Scientific Article   |    
Growth/Differentiation Factor-5 (GDF-5) and Skeletal Development
Paul Buxton, PhD; Christopher Edwards, BSc, MBBS, MRCP; Charles W. Archer, PhD; Philippa Francis-West, PhD
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From Department of Craniofacial Development, King's College London, London, United Kingdom; Department of Rheumatology, Tan Tock Seng Hospital, Singapore; and School of Molecular and Medical Biosciences, University of Wales, Cardiff, United Kingdom
Philippa Francis-West, PhD Paul Buxton, PhD Department of Craniofacial Development, King's College London, Guy's Hospital, St. Thomas Street, London, SE1 9RT, U.K.
Christopher Edwards, BSc, MBBS, MRCP Department of Rheumatology, Tan Tock Seng Hospital, 11, Jalan Tock Seng, Singapore
Charles W. Archer, PhD School of Molecular and Medical Biosciences, University of Wales, Cardiff, CF1 3YF, U.K.
In support of their research or preparation of this manuscript, one or more of the authors received grants or outside funding from the Arthritis and Rheumatism Campaign. None of the authors received payments or other benefits or a commitment or agreement to provide such benefits from a commercial entity. No commercial entity paid or directed, or agreed to pay or direct, any benefits to any research fund, foundation, educational institution, or other charitable or nonprofit organization with which the authors are affiliated or associated.

J Bone Joint Surg Am, 2001 Mar 01;83(1 suppl 1):S23-S30
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Background: Growth/differentiation factor-5 (GDF-5) has been shown to be essential for normal appendicular skeletal and joint development in humans and mice. In brachypod , a Gdf-5 gene mouse mutant, the defect is first apparent during early chondrogenesis, with the cartilage blastema already reduced in size by E12.5. This defect is associated with changes in the expression of cell surface molecules.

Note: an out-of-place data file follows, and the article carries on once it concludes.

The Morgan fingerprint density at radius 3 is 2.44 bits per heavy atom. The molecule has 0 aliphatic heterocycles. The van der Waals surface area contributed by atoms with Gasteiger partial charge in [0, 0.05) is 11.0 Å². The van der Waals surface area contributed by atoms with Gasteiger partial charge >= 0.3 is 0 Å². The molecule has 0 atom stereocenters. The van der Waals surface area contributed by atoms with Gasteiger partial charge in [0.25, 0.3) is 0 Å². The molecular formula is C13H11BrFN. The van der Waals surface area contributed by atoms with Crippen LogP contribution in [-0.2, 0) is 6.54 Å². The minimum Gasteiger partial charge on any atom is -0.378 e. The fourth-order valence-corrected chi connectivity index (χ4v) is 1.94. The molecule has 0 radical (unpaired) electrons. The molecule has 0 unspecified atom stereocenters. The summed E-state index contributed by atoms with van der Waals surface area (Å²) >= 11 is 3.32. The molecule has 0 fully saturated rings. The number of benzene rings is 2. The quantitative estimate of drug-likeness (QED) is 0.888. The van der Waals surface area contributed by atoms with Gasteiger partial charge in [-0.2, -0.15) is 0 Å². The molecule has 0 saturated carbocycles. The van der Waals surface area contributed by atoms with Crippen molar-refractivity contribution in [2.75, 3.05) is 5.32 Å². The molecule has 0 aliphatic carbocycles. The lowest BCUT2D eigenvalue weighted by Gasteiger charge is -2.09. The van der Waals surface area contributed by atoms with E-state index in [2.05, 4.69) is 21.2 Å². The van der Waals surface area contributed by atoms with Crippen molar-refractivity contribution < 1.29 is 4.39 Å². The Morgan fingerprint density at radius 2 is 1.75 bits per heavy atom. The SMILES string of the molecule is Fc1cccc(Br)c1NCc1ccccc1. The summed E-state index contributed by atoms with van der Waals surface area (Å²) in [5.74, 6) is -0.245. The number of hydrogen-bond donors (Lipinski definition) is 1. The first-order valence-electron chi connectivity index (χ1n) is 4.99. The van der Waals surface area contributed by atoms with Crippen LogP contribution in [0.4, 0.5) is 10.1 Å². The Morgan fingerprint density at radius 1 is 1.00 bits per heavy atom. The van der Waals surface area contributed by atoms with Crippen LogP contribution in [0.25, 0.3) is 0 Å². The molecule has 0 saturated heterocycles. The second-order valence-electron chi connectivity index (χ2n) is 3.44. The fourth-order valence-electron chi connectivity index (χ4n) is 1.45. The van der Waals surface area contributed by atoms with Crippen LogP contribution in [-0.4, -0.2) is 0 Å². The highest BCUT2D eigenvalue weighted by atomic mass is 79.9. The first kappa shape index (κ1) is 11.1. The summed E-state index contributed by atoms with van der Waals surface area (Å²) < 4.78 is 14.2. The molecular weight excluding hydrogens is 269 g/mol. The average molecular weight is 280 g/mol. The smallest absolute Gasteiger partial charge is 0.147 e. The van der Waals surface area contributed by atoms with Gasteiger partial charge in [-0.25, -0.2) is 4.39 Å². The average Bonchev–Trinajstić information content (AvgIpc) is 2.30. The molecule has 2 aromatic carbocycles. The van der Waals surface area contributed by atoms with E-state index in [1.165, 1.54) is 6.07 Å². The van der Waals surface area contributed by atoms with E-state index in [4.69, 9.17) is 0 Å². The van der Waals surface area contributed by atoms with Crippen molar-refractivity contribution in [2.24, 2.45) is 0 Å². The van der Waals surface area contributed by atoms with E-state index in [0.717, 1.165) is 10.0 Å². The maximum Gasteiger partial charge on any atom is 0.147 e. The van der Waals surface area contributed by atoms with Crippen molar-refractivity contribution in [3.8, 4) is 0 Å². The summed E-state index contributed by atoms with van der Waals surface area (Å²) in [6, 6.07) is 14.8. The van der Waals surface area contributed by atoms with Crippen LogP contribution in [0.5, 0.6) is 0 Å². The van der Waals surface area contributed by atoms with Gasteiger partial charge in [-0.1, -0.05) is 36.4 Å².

Methods: To understand further how GDF-5 controls cartilage formation, we first mapped the expression of the Gdf-5 gene during skeletal development (please note that the abbreviation for the gene is given in italics and the abbreviation for the protein expressed by the gene is given in capital letters). Subsequently, we over-expressed GDF-5 in the developing chick embryo using a replication competent retrovirus, RCAS(BP). We determined its effects on skeletal development by histological examination and its effects on early growth by autoradiography of proliferating cells. In addition, we examined the effect of GDF-5 on chondrogenic differentiation using micromass and single cell suspension cultures of limb mesenchymal cells.

Results: These studies show that the Gdf-5 gene is expressed in the early cartilage condensation, the perichondrium, and the joint interzone. Over-expression of GDF-5 in chick limb buds, during the condensation stage or later when the skeletal elements have formed, increased the size of the affected elements. In both cases, the increase in size was associated with an increase in cell number and, at later stages, this was correlated with an increase in S-phase cells. In vitro studies showed that GDF-5 could increase cell adhesiveness, and this may be a mechanism through which GDF-5 initiates condensation formation.

Conclusion:These studies show that GDF-5 acts at two stages of skeletal development and by two distinct mechanisms. First, GDF-5 promotes the initial stages of chondrogenesis by promoting cell adhesion, which is consistent with the expression of Gdf-5 in the cartilage condensation. Second, GDF-5 can increase the size of the skeletal elements by increasing proliferation within the epiphyseal cartilage adjacent to its expression within the joint interzone.

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    These activities have been planned and implemented in accordance with the Essential Areas and policies of the Accreditation Council for Continuing Medical Education (ACCME) through the joint sponsorship of the American Academy of Orthopaedic Surgeons and The Journal of Bone and Joint Surgery, Inc. The American Academy of Orthopaedic Surgeons is accredited by the ACCME to provide continuing medical education for physicians.
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